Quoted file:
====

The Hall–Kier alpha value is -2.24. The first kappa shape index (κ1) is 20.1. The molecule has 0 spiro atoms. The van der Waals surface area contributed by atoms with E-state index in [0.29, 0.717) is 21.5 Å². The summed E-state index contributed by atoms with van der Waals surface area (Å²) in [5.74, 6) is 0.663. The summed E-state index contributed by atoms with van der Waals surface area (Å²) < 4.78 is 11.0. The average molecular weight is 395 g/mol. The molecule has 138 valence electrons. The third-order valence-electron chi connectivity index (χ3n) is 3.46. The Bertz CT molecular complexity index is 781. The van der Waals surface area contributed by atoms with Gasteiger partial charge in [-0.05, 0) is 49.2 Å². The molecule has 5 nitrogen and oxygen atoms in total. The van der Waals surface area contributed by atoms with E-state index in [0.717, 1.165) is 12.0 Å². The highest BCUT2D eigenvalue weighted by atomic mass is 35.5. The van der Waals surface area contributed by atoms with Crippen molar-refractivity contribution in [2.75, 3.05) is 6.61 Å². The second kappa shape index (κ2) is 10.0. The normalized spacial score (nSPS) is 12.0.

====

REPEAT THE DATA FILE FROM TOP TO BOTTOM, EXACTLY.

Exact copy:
The Hall–Kier alpha value is -2.24. The first kappa shape index (κ1) is 20.1. The molecule has 0 spiro atoms. The van der Waals surface area contributed by atoms with E-state index in [0.29, 0.717) is 21.5 Å². The summed E-state index contributed by atoms with van der Waals surface area (Å²) in [5.74, 6) is 0.663. The summed E-state index contributed by atoms with van der Waals surface area (Å²) < 4.78 is 11.0. The average molecular weight is 395 g/mol. The molecule has 138 valence electrons. The third-order valence-electron chi connectivity index (χ3n) is 3.46. The Bertz CT molecular complexity index is 781. The van der Waals surface area contributed by atoms with Gasteiger partial charge in [-0.05, 0) is 49.2 Å². The molecule has 5 nitrogen and oxygen atoms in total. The van der Waals surface area contributed by atoms with E-state index in [0.717, 1.165) is 12.0 Å². The highest BCUT2D eigenvalue weighted by atomic mass is 35.5. The van der Waals surface area contributed by atoms with Crippen molar-refractivity contribution in [2.75, 3.05) is 6.61 Å². The second kappa shape index (κ2) is 10.0. The normalized spacial score (nSPS) is 12.0.